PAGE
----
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KBL plans to train 60,000 farmers to cope with climate change

Kenya Breweries Limited (KBL) plans to train at least 60,000 farmers on sound agricultural skills to fortify the economic and environmental resilience to enable them wade through the ravages of climate change.

The company intends to equip small scale farmers with the means to successfully build a profitable enterprise while ensuring the quality product enters their supply chain.

This was made known when KBL hosted an Agricultural Forum at Serena Hotel in Nairobi which aimed at fostering meaningful discussions on regenerative agriculture and climate change.

Ministry of Agriculture and Livestock Cabinet Secretary (CS) Mithika Linturi stated that there was need for concerted efforts by all players to optimize the opportunities in the agricultural sector.

“As a ministry, our mandate is to create an enabling environment for agricultural development, enhance national food security, and improve market access and trade. We recognize and appreciate the efforts of the private sector led by companies such as East African Breweries Limited (EABL) in providing a source of livelihood to thousands of farmers in Kenya. We are open for more partnerships and progressive engagements to ensure that we secure the future of our food,” Linturi reiterated.

In a speech read on his behalf by Principal Secretary State Department for Crops Development Kello Harsama, the CS noted that climate change has shifted the balance of Africa and the World at large.

According to Linturi, although the world suffers, Africa remains the most disadvantaged especially the small scale farmers who lacked access to ready markets, credit, reliable extension services and knowledge on mechanization.

Also speaking at the event, EABL Group Corporate Relations Director Eric Kiniti said that about 75 per cent of Kenyans who rely on Agriculture suffer as a result of climate-related challenges which have declined agricultural yields in the country.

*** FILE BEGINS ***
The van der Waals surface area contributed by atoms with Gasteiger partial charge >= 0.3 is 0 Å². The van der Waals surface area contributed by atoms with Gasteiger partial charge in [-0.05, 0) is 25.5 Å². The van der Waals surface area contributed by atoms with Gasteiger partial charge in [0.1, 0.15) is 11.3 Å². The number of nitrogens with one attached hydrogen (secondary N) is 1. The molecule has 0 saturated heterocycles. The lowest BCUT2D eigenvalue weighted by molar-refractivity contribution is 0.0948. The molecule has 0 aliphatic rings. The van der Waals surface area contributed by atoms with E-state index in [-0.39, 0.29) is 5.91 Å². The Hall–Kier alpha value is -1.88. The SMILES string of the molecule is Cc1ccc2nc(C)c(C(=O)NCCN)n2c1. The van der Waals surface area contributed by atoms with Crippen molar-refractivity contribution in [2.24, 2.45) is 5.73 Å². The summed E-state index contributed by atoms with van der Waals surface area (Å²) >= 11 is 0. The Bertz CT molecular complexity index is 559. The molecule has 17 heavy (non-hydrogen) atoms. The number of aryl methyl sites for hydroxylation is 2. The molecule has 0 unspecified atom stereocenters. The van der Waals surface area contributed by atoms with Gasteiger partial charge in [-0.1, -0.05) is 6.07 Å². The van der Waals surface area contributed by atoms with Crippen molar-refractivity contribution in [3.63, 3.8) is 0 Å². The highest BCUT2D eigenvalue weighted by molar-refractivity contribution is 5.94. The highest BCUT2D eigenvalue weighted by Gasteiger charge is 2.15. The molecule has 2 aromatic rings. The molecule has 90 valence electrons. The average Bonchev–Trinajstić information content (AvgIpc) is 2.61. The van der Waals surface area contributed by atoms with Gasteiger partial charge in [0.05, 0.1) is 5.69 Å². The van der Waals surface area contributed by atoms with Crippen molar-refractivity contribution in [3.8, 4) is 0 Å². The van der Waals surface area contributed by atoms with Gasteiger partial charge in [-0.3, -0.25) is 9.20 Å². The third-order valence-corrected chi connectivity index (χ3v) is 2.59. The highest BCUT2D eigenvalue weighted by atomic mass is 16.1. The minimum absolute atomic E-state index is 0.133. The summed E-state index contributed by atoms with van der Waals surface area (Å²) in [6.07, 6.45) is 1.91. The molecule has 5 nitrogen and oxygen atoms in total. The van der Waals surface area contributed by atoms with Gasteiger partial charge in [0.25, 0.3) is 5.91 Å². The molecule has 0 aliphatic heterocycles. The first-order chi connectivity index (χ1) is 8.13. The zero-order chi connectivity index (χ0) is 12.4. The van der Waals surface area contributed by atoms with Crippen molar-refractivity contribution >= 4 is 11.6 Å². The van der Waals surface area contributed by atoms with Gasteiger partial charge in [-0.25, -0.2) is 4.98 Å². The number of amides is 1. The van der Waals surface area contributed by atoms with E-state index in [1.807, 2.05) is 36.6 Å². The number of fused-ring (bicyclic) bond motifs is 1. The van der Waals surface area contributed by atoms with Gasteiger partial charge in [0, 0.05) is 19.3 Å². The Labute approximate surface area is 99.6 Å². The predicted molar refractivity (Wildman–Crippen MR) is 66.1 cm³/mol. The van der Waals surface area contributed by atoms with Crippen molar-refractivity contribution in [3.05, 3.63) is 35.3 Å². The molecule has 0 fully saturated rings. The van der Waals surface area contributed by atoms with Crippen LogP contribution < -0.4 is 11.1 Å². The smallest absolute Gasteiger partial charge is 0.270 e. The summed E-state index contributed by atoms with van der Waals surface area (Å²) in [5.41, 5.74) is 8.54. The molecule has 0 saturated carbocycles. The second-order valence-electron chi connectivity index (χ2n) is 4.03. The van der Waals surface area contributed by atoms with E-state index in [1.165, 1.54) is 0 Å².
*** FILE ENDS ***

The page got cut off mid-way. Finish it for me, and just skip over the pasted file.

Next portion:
“Agriculture is the engine of economic growth in Kenya, where Kenyans earn all or part of their income from this sector. However, climate-related challenges such as droughts, environmental degradation and water scarcity have continually declined agricultural yields in the country,” expressed Kiniti.

He added that the company is supporting farmers to mitigate and adapt to the challenges resulting from climate change and that the company is committed to sourcing its raw materials from local farmers.

“Our local sourcing programme is a crucial business priority that enables us to grow value together with the farmers in Kenya. We urge more farmers to join us and assure them of a steady market and good prices for their produce,” added Kiniti.

He pledged that the Company would strive to employ climate-smart agriculture among its farmers and has gone a step further to invest in innovation and research to ensure the provision of improved varieties that are drought-resistant and with higher and better-quality yields.

“As stakeholders in this sector, we must reciprocate this willingness by offering farmers the necessary support,” he urged.

By Enrica Amisi and Peace Muthoka

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